The truth: clean hands will not suffice.

    Oh, such a question that arises when we stop to really think about Easter! We cannot just move through the yearly traditions when we let Him ask those questions in us. He does convict and cleanse in the deepest places. And I love the quote that expresses the gift that poetry has “to release wonder from the familiar.” Yes! I am surprised by that very gift so often! Blessings to you!

    Liked by 1 person

    1. I’ve held onto these for a few years, and until this year it did not even occur to me to share them. I’m glad to have finally put them “out there,” even with all my ambivalence. It’s easier when someone kind reads and responds, and, Bettie, that so often is YOU!

      Liked by 2 people

  4. Beautiful, Michele. You should give it a go more often. My favorite bit is this: “Be still and let the rain of pure
    Truth fall on you and make you sure.” Amen. In Christ alone – our only true Truth. God bless you this Easter as you seek to rest in Him alone.

    Liked by 1 person

  5. Michele, you did a fabulous job with this! I admire anyone who can do poetry. It confuses the heck of out me, haha. My husband likes to write poetry, too. Thank you for sharing this, friend. It’s beautiful. (And no, I can’t tell where you cheated, b/c like I said, poetry confuses me, so I don’t understand all the rules anyway. hehe. Perhaps it’s like writing and you can cheat when you know the rules and choose how to break them. 🙂 ) xoxo

    Liked by 1 person

    1. It’s not often that I follow “rules” with poetry, but these poems came out of a season when the strict meter and the syllable counting were serving a purpose in forcing me to express the truth within a framework. It’s fun to read poetry of all kinds, and to know that the point is in the beauty and the communication of image from one brain to another!
      Thanks for applying yourself here, Brenda!


  6. What a treat! You write poetry so beautifully and your writing always challenges me in good ways. I liked With Great Fear and Knowing. I have been focusing on Mary at the tomb- finding it empty and not sure what to feel. But running with joy and knowing reminds me that the resurrection is a time of joy. We live in the space between the resurrection and Jesus coming again. Thank you for this Easter blessing.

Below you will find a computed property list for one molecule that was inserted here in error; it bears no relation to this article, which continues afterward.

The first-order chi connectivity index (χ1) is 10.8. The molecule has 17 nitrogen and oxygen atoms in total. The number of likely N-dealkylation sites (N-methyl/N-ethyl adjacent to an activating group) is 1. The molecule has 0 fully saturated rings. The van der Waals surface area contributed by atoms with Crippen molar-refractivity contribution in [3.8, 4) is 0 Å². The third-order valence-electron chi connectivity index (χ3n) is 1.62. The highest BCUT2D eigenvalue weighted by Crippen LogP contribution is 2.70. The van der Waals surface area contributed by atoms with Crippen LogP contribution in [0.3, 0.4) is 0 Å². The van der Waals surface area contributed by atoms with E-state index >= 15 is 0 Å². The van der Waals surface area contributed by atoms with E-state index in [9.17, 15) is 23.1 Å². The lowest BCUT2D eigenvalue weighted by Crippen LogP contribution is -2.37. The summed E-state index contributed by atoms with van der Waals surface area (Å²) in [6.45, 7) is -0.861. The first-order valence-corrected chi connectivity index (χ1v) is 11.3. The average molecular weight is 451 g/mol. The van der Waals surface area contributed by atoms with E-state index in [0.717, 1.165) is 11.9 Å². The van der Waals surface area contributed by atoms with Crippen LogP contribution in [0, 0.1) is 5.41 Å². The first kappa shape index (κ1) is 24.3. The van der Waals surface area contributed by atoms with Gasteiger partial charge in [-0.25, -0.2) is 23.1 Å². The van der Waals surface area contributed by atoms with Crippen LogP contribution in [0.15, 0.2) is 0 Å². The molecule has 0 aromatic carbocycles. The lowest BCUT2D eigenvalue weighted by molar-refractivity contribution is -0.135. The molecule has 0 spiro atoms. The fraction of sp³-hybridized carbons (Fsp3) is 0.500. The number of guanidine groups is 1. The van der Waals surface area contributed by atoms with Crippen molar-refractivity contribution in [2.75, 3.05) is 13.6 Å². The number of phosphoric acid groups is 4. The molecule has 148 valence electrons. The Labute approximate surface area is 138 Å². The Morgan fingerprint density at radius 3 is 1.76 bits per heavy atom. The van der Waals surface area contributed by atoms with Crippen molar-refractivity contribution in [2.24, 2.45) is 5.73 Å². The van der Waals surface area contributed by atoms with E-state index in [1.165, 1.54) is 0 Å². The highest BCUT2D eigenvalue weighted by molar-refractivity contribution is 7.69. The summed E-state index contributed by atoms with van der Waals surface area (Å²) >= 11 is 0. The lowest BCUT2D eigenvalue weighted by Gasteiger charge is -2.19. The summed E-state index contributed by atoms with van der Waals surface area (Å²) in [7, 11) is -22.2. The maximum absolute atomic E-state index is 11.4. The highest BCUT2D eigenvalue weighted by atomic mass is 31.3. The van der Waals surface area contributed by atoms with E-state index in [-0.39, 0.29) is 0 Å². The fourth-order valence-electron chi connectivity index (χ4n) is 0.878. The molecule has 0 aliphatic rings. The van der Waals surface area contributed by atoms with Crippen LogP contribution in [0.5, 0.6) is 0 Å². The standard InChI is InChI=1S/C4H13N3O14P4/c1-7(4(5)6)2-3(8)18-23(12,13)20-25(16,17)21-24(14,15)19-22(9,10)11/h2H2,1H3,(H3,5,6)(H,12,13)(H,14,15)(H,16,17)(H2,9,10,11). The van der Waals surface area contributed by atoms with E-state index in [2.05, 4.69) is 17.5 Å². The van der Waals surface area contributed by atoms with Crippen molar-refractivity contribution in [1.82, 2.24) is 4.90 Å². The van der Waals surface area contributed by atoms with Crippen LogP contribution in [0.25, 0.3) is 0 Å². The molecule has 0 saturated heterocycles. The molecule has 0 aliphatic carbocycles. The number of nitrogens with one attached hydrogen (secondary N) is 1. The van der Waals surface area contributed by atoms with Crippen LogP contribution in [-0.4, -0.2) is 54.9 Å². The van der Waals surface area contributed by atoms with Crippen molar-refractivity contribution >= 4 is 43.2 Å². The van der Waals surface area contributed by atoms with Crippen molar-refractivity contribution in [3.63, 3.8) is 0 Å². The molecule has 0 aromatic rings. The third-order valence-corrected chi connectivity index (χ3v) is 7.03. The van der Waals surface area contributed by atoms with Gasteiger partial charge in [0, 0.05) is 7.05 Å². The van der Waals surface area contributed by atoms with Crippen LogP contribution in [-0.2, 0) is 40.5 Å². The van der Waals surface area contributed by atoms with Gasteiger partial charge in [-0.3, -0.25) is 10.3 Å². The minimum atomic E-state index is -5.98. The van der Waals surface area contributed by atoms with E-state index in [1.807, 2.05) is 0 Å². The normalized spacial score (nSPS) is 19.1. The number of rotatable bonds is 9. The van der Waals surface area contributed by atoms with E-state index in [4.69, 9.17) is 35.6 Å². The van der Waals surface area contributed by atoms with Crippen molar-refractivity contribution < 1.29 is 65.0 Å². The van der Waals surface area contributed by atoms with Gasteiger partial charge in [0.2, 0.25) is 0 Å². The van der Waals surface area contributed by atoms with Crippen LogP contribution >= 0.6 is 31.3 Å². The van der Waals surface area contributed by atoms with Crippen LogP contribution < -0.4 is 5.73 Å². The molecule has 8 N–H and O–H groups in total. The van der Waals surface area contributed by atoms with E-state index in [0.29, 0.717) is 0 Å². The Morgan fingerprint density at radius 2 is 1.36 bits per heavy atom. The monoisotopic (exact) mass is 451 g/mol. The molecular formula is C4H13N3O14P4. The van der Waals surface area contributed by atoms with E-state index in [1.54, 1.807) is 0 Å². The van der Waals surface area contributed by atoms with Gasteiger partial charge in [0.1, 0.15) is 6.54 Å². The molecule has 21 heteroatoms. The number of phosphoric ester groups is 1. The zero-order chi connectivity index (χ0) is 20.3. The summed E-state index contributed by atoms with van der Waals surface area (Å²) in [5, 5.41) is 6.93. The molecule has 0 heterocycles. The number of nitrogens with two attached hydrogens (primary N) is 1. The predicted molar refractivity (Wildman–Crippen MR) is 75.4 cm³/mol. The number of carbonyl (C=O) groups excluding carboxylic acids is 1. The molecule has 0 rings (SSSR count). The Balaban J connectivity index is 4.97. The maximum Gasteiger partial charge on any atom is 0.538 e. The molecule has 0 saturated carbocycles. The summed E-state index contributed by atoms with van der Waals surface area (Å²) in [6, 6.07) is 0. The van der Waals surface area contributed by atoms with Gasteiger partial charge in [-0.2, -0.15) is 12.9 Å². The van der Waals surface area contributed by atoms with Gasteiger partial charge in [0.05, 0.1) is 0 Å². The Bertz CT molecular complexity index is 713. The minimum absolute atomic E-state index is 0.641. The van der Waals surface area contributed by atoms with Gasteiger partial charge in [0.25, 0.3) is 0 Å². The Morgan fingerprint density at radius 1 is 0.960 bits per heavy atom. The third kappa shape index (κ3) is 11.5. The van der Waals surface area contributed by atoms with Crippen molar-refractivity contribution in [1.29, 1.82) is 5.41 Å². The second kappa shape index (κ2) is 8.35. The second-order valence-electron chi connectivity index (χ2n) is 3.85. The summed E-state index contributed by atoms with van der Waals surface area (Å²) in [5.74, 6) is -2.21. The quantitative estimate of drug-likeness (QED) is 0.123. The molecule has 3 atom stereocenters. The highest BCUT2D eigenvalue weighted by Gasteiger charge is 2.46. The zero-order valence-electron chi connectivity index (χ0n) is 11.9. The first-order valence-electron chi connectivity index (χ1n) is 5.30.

1. That’s so good to know, Mary.
      And I appreciate the way you described Mary’s condition of “not sure what to feel.” Isn’t that so often where we find ourselves?
      Thanks so much for reading!


  7. Wonderful, Michele! This is my favorite:

    “We see what your salvation planned.
    Raise up the body of Your Son
    and gain in us another one!”

    I always have to at least whisper poetry outloud to grasp it, this is beautiful.

    Praise the Lord, He is risen! Forward in the sacred knowing : )


  8. I’ve had to come back around this morning with time to read aloud and ponder your work. Perfect timing after a discussion last night with my sanctifier about the incessant call for repentance and faith because our guilt is true, though it be forgiven, and how freeing to confess our sin rather than excusing or denying it…Thank you for the reminder of Easter truth which meets us continually in our sin. Clean hands will not suffice. The Cross does.


    1. I hope I’m reading this generous assortment of comments in the right order. When you refer to your sanctifier are you talking about your husband, because if you are, that’s both hilarious and wonderful.
      And we do have the idea that our hands have to be washed before we come to the cross, but isn’t it providential that we have Easter every year to get us thinking about the sufficiency of the cross?

      Liked by 1 person

      1. Yes, Jim is my sanctifier–Husbands, love your wives as Christ loved and gave Himself to sanctify her…By allusion, a husband’s love is to be a sanctifying love. Jim’s is for sure!

        Liked by 2 people

  9. I have to wonder if you were meditating in Hebrews, Michele, when #2 and #3 were written. Words march into my mind echoing and affirming the paradox of an incorporeal God taking on a body… from Heb. 2:10
    “For it was fitting that he, for whom and by whom all things exist, in bringing many sons to glory, should make the founder of their salvation perfect through suffering.” The last lines are beautiful once grasped. Reminding me of the surprises George Herbert tucked into his lines! Have you read him?


    1. I’ve been doing a lot of Hebrews thinking these days because I’m reading Piper’s The Passion of Jesus Christ which is a collection of 50 short thoughts on what Jesus death accomplished for us, and between Romans 8 and the book of Hebrews, I’m having my brain soaked in soteriology every night before I turn out the light. (Probably not the best time to read Piper . . .)